Sun. 28. Had a comfortable day with my old friends at Halifax, where I preached twice to large congregations.
Mon. 29.—Arrived safely at Manchester. Here I drew my first breath: here I was born again, and began to preach. Glory be to God for all his mercies. Mr. Hopper preached in the evening.
York, Aug. 20.-I am now settled in my work once again, after having been in an unsettled state for several weeks. I thank God for it. During the time of Conference, my mind was generally recollected and stayed upon God, though at times rather dissipated, -diverted from its centre. I am resolving to live to my Lord, and to labour as I have never done before. This, in all probability, is the last year I shall spend in York. O may I so employ and improve my time, that I may say to the people as St. Paul did to the Thessalonians, “Ye yourselves are witnesses, and God also, how holily and unblamably I have behaved myself among you.'
"Wed. 28. Stillingfleet.-Yesterday and to-day my soul has thirsted after God; and yet, such has been the state of my body, that I could neither read, write, meditate, nor pray with satisfaction. My head is dull and stupid. And it seems as if I should never more have the capacity of reading, &c. to advantage. At least an enemy has so represented it. While I am writing, I perceive my way is to be perfectly resigned to the divine will. And I may learn more, perhaps, in this way,
and with my poor, stupid head, than in
Such an unaccountable dulness of body and mind as I have laboured under to-day and part of yesterday, I have feared would be a great hinderance to me in my Lord's work. However, through divine grace, I will endeavour to do as well as I can.
“ Sat. 31.-In my way between Ryther and Fenton, my soul was
prayer and love. I was particularly led to pray for the annihilation of corrupt self. And St. Paul's words,—*I am crucified,' appeared to me as they never appeared before. Self-seeking, self-sufficiency, selfesteem, or the gratification of self, in any way whatever, is odious to others when it appears, and sometimes hurtful. But it is chiefly hurtful to the man who sets up himself. If I seek myself, and others oppose
and mortify me, it gives me pain, I suffer for my
sin. If others unite with the devil and my own heart, to gratify self in me, the injury is still greater. I had better suffer pain of mind, however great, than fall into pride and the condemnation of the devil. From henceforward, through divine grace, it shall be a part of my every day's business to mortify self. Self must be crucified : and I will regard every thing disagreeable which may occur, as a cross to which self is to be nailed.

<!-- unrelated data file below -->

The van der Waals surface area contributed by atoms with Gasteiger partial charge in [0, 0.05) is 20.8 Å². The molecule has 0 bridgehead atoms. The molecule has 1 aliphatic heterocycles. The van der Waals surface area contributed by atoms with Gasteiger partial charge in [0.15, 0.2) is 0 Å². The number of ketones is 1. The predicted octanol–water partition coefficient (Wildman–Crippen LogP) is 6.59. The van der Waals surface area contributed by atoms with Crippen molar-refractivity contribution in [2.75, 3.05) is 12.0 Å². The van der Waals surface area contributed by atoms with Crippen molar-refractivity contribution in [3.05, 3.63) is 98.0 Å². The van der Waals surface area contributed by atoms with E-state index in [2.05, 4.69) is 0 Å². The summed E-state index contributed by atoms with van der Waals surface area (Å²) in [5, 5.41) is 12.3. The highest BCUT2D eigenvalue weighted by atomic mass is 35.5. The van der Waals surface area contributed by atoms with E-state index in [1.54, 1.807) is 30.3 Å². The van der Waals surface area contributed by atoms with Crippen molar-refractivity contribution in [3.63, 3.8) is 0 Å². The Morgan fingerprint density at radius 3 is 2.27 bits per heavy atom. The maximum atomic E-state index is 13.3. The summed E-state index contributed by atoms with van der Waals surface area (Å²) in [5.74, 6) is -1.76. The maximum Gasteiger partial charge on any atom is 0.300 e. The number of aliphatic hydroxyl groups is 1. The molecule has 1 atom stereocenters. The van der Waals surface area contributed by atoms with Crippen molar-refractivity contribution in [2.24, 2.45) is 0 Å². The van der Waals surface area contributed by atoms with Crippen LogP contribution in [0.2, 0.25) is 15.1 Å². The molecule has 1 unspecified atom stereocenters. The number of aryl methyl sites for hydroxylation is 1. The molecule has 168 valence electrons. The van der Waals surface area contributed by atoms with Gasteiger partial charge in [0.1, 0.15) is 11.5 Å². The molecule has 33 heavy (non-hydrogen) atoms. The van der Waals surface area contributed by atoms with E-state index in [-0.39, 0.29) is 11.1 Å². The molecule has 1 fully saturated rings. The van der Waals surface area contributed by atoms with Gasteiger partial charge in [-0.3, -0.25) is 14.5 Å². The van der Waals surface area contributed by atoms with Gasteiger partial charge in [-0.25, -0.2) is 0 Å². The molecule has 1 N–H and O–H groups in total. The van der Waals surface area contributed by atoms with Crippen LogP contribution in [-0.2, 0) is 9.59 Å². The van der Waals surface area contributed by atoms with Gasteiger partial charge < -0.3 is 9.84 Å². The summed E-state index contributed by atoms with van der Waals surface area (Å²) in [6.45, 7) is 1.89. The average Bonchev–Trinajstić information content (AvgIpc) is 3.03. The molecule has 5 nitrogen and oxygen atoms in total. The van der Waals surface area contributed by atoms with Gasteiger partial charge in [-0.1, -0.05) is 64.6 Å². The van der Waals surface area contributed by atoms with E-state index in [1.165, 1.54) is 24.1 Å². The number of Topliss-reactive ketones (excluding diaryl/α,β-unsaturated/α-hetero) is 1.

"I think I can say, with the Archbishop of Cambray, O Lord, I am for thee against myself. Behold, I am the clay, thou art the potter: mould and fashion me according to thy own will and pleasure. O let me be, let me do, let me suffer, what thou wilt. Let me be esteemed or not esteemed; use me, or lay me aside; do with me just what will most promote thy glory, and abase self in me.
Thou knowest, O Lord, who searchest my heart, how I inwardly tremble while writing thus in thy presence. I tremble with the fear, that though I wish to
be wholly thine, and to have all my powers employed for thee, and not for myself; yet I may not be able to drink of thy cup, and to be baptised with thy baptism. O my Lord, if a bitter, bitter cup be necessary for me in this case, if I must have fellowship with thee in Gethsemane, O be with me! O help me to say, “Not my will but thine be done.'
Sept. 21.–Since I wrote before, the Lord has been very gracious to me. He has been pleased to afford me peculiar assistance in my public labours. Yet I see much cause for humiliation, and great need of keeping my own heart engaged with God; for my being a preacher, even if I were a very good, acceptable, and uncommonly successful preacher, will not save me. I must be a holy, sanctified man. O my Lord, let my whole heart be given to thee without reserve. Amen.'
In a former quotation reference was made to the smallness of the income in the York Circuit, which my father found insufficient to cover the expense of board and servants' wages, leaving nothing for clothes and other expenses; it will not excite surprise that, under such circumstances, the prospect of an increase of family should give rise to frequent temptations to anxiety. Being much depressed one day, he opened his mind to his intimate friend and band-mate, Mr. Robert Spence, and told him he feared it would be impossible to keep out of debt. Mr. Spence had imagined that the preachers' wants were well supplied; he expressed his surprise and concern, and inquired into the precise amount of their income. On being informed, he burst into tears, said he knew his Christiana could not keep house with such a sum, and from that moment resolved not to rest, until the preachers' board was raised; a measure which some time after he was enabled to effect.
In the mean time my father's family was increased by the accession of two sons, who were born on the 4th of October. From this very period, so likely to increase his anxiety, he was completely delivered from that temptation. He felt such a persuasion that He who had committed to his care two more candidates for glory, would make all necessary provision for them, that he was never again betrayed into anxious fear lest he should not